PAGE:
“I prefer to handle (things) through state board policy and not legislation because once it’s law, it’s hard to address anything,” he said. “If our issue is with policy, we can address (that). If our issue is with law, we have to wait an entire year until the General Assembly reconvenes.”


The state school board recently made some changes to the Common Core Georgia Performance Standards, altering the language in most cases to provide clarity.

Woods said while he has problems with Common Core, he is in favor of tweaking the standards rather than a complete overhaul. He said he doesn’t want to completely throw out Common Core because it would just be replaced with another set of standards that would also need tweaking.

“(The state school board) wants to make sure it’s Georgia specific,” he said. “I’m not saying we’re looking at wholesale, ‘Let’s throw out the baby with the bathwater.’”

He said there are good standards in Common Core that are worth keeping — such as having a student be able to count to 100 in kindergarten — noting it’s important to keep the standards age-appropriate.

“Everything we do, I want to assure people it’ll be measured and it’ll be well thought out,” Woods said. “We’re not going to come in … and say, ‘Hey, we’re going to get rid of everything and start from scratch.’ We’re going to evaluate the merits of everything that’s out there. … I think looking at standards is going to be a continual process.”

Woods’ platform while running for state superintendent was decidedly anti-Common Core, and he said he wants to make sure the federal government isn’t calling all of the shots.

“I think, with the grant process, that was a big concern because we did have to agree to a lot of stipulations that were basically federal mandates once we agreed to take the grant money,” he said. “I wanted to make sure that Georgia maintains its autonomy.”

Right now, Georgia only has Common Core standards for math and English language arts. Woods said there are standards for science and social studies on the horizon and he plans to incorporate them into the Georgia Performance Standards.

“Those standards will be Georgia’s — there will be an adoption of the Common Core standards but they will be something we develop and work with here,” Woods said.


Georgia’s graduation rate continues to be on the lower end of the spectrum, coming in at 72.5 percent for the 2013-14 school year, compared to the national rate of 81 percent. While it is increasing — the state’s 2010-11 rate was 67 percent — it is still in need of improvement.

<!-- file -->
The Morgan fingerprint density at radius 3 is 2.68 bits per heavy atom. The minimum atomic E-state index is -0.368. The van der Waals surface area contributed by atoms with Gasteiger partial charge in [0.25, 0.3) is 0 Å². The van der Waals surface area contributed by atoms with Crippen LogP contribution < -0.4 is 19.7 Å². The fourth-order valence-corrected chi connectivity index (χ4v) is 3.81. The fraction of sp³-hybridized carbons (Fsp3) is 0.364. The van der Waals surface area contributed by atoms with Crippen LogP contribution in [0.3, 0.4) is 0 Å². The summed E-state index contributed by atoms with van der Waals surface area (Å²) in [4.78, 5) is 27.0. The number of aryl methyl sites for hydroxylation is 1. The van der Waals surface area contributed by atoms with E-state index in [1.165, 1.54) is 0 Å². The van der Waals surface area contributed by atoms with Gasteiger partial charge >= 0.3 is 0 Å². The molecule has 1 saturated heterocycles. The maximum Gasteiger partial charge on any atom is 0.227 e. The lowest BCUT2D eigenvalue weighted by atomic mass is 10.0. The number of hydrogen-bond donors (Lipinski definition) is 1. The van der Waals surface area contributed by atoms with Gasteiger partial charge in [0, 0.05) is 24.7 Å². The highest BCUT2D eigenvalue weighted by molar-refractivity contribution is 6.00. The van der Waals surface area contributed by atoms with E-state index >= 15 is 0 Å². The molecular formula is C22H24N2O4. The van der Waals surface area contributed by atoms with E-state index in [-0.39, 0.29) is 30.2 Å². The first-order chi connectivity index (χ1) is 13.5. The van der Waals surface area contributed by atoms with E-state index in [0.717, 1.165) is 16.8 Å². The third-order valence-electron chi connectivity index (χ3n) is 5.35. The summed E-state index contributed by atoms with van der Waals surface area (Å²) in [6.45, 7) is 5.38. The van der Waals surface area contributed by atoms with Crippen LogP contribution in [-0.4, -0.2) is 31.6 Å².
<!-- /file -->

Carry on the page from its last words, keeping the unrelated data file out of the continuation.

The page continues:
Cobb’s graduation rate for 2013-14 was 78.2 percent while Marietta High School’s graduation rate was 71.4 percent.

Woods said he thinks Georgia’s low graduation rate is partially a result of No Child Left Behind and the overemphasis on testing.

“We put every kid in the same hole, the same format,” he said. “In my view, we were basically trying to manufacture machine parts. Everything was supposed to look the same. … I think that really did hurt us statewide.”

Woods said it’s impossible to really create an educational model that works for every single kid.

“That education light bulb, it would be nice if it all came on at the same time. It would make teaching a whole lot easier. But the reality is it’s just not that way,” he said. “Some kids, they can build Saturn V rockets. Some kids, you’d think they’ve barely been out of their diapers.”

Woods said the key is to go back to the K-5 years and work on the foundation of education.

“Literacy is something very key,” he said. “If you look at the data out there, there’s almost a one-to-one correlation between opportunity and educational success based on literacy.”

Woods said once students get to middle school and high school, they should be provided more choices in course offerings.

“One of the things we have found out, especially after No Child Left Behind, is we assumed every child is going to college,” Woods said. “Basically, we said every child will take the same math, they’ll take the same English, they’ll take the same science and it just went down the line.”

He said an example of course flexibility he’d like to see is allow students to take a computer science class that would count as a core math course.

He said with the emergence of more career-oriented high schools and academies, there should be more flexibility afforded to the students.

“I think allowing them to pursue things that actually build on their strengths and their desires will motivate them to come to school,” Woods said. “I look forward to working with the lieutenant governor (Casey Cagle), who’s done a lot of work with that.”

He also said he’d like to change the model from STEM — science, technology, engineering and math — to STEAM by adding an art component.

“These are areas that are so critical as far as developing thought processes, enhancing the academic mindset of our kids and critical thinking,” Woods said.

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A Country Where Teachers Have a Voice

In the Netherlands, educators decide what happens in their classrooms—not bureaucrats.